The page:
South Florida Celebrates all Letters of the LGBTQ+
Fort Lauderdale’s Misty Eyez
By Denny Patterson
Fort Lauderdale may be one of the greatest travel destinations in the world, but do you know why? It’s not just because of the magnificent beaches, attractions, or food. No, it’s also because of the diversity that we celebrate. Fort Lauderdale is a city that takes pride in embracing residents and visitors of every culture, origin, color, and identity. Every person has a different story to tell, and nothing will ever change that. The Greater Fort Lauderdale Convention and Visitors Bureau (CVB) has created several campaigns and promotional videos to showcase For Lauderdale’s welcoming environment, and I had the pleasure of chatting with Misty Eyez who was featured in one of these videos. Misty is a transgendered educator and trainer for SunServe, a non-profit organization that helps Fort Lauderdale’s LGBTQ community.
Let me start off by asking, are you a South Florida native? If not, where are you originally from and what brought you to South Florida?
I am from Anchorage, Alaska. How I got here is a tricky question, but everything happens for a reason, so why question it, right? I grew up in an Evangelical Christian family and I went to Oral Roberts University in Tulsa, Oklahoma for four years. My senior year, I was kicked out of school for being “gay.” When I called home to ask my mother for money for a plane ticket, she told me I could come home when I came back to Jesus. I was devastated. Long story short, Florida is the farthest you can get from Alaska without leaving the U.S.
Wow, I cannot imagine what that must have been like. Care to tell us a little more about your personal journey? When did you realize you were trans?
I’m not sure this article will have enough space for me to tell you about all of that, but here goes! My journey is a complicated tale of self-discovery. Most trans people realize they are trans at a very young age, like five or six, because that is when teachers tell them that boys are to line up over here and girls line up over there. Many trans children get in the wrong line and then get yelled at by the teacher. Misty! You’re in the wrong line! This creates a bit of trauma or embarrassment in the child and they will remember that moment throughout their entire life even if they probably don’t remember anything else from this age. I am the oldest of seven children, and I knew I was a girl at the age of two-years-old. That is when I learned the difference between boy and girl toys and things, and I was given the wrong toys. I was often getting into trouble for stealing or borrowing my sister’s skirts or dolls and hiding them in my room. Growing up in a strict Christian family, this was very difficult for me. I learned quickly to pretend to be male. I pretended to be male all the way through college. When I was a child, there wasn’t any YouTube or Google to find out what I was or if anyone else was like me. So, my journey was all self-discovery. When I was about nine-years-old, I started to realize I liked boys more than I should.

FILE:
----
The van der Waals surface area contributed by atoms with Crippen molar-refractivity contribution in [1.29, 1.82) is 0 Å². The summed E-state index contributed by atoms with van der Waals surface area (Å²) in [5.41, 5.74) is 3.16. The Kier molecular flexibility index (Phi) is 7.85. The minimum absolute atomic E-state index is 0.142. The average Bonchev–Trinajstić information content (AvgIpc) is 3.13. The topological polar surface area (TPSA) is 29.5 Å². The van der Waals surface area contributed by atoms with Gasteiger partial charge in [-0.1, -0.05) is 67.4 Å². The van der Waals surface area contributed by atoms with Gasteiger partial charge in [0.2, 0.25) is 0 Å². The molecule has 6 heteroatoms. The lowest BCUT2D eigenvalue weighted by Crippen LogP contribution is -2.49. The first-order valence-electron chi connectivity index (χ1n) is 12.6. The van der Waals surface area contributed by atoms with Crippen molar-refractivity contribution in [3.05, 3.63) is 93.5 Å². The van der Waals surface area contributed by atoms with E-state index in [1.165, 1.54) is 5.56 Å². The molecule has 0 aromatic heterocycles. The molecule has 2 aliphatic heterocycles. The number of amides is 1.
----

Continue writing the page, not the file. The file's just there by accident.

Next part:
At 13, I learned the word “gay.” I never felt like I was gay. This label never really fit me, but I was male and therefore, I must be gay, right? Then after college, I went to a gay bar in Tulsa and saw a drag queen. I was breathless! My heart stopped, and I realized, this is me! A man who performs on stage as a woman. This was able to pacify my inner call to womanhood – for a while. Then one day, I saw a drag queen with breasts. There’s something called a transgender woman? What? I was mesmerized and perplexed and questioned everything. I then realized I was a trans woman. I was scared to death. With all this religious fear and guilt, I knew this was going to be a very long, difficult, and expensive journey.
You were involved with a promo video for the Fort Lauderdale CVB, the “Greater Together” campaign. Tell me more about that.
I was asked to represent both the South Florida transgender population and Lips, the “ultimate in drag dining.” It’s been a Florida landmark for the last, I want to say 11 years. It was an honor and a privilege to be in this video because I love Fort Lauderdale. We are a huge melting pot of many different walks of life. You can go to any grocery store, and the people around you, behind you, and in front of you are almost always a different race, creed, color, sex, gender identity, age, religion, national origin, ancestry, veteran status, even disability. I firmly agree with the video’s motto – we are “Great Together.” (#GreaterTogether.) We in South Florida are one human family and our unity makes us stronger.